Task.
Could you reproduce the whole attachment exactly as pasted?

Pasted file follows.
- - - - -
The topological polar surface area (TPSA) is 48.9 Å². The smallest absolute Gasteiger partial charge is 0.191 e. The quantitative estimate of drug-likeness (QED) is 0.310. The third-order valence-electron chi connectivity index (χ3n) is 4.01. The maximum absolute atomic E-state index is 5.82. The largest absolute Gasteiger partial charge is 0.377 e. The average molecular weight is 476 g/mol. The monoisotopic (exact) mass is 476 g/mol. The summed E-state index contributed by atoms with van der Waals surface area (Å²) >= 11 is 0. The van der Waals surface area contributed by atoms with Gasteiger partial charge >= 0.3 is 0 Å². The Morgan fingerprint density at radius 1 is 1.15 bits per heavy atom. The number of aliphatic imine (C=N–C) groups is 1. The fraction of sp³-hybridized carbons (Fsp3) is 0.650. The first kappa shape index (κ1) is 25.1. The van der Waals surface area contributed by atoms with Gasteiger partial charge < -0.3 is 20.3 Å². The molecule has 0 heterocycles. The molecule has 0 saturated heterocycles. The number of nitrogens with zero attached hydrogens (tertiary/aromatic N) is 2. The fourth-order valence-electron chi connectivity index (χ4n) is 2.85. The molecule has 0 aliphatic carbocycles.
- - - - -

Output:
The topological polar surface area (TPSA) is 48.9 Å². The smallest absolute Gasteiger partial charge is 0.191 e. The quantitative estimate of drug-likeness (QED) is 0.310. The third-order valence-electron chi connectivity index (χ3n) is 4.01. The maximum absolute atomic E-state index is 5.82. The largest absolute Gasteiger partial charge is 0.377 e. The average molecular weight is 476 g/mol. The monoisotopic (exact) mass is 476 g/mol. The summed E-state index contributed by atoms with van der Waals surface area (Å²) >= 11 is 0. The van der Waals surface area contributed by atoms with Gasteiger partial charge >= 0.3 is 0 Å². The Morgan fingerprint density at radius 1 is 1.15 bits per heavy atom. The number of aliphatic imine (C=N–C) groups is 1. The fraction of sp³-hybridized carbons (Fsp3) is 0.650. The first kappa shape index (κ1) is 25.1. The van der Waals surface area contributed by atoms with Gasteiger partial charge < -0.3 is 20.3 Å². The molecule has 0 heterocycles. The molecule has 0 saturated heterocycles. The number of nitrogens with zero attached hydrogens (tertiary/aromatic N) is 2. The fourth-order valence-electron chi connectivity index (χ4n) is 2.85. The molecule has 0 aliphatic carbocycles.